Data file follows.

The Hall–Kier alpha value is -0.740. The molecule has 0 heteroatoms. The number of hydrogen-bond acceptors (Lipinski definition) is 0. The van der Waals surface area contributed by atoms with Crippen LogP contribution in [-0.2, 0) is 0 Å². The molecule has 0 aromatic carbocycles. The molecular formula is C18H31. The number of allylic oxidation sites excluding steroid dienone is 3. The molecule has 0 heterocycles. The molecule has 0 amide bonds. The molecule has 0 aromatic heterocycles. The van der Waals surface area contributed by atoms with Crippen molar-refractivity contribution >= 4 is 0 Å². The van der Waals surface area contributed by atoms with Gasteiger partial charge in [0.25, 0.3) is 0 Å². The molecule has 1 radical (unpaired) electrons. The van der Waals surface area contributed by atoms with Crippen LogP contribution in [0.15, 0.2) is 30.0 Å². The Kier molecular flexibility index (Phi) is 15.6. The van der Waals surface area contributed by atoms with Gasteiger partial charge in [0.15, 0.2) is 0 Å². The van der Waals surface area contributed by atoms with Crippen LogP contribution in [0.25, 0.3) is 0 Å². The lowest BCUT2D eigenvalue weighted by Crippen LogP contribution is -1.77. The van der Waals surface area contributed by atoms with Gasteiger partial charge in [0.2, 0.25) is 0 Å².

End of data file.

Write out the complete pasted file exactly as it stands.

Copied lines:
The Hall–Kier alpha value is -0.740. The molecule has 0 heteroatoms. The number of hydrogen-bond acceptors (Lipinski definition) is 0. The van der Waals surface area contributed by atoms with Crippen LogP contribution in [-0.2, 0) is 0 Å². The molecule has 0 aromatic carbocycles. The molecular formula is C18H31. The number of allylic oxidation sites excluding steroid dienone is 3. The molecule has 0 heterocycles. The molecule has 0 amide bonds. The molecule has 0 aromatic heterocycles. The van der Waals surface area contributed by atoms with Crippen molar-refractivity contribution >= 4 is 0 Å². The van der Waals surface area contributed by atoms with Gasteiger partial charge in [0.25, 0.3) is 0 Å². The molecule has 1 radical (unpaired) electrons. The van der Waals surface area contributed by atoms with Crippen LogP contribution in [0.15, 0.2) is 30.0 Å². The Kier molecular flexibility index (Phi) is 15.6. The van der Waals surface area contributed by atoms with Gasteiger partial charge in [0.15, 0.2) is 0 Å². The van der Waals surface area contributed by atoms with Crippen LogP contribution in [0.25, 0.3) is 0 Å². The lowest BCUT2D eigenvalue weighted by Crippen LogP contribution is -1.77. The van der Waals surface area contributed by atoms with Gasteiger partial charge in [0.2, 0.25) is 0 Å².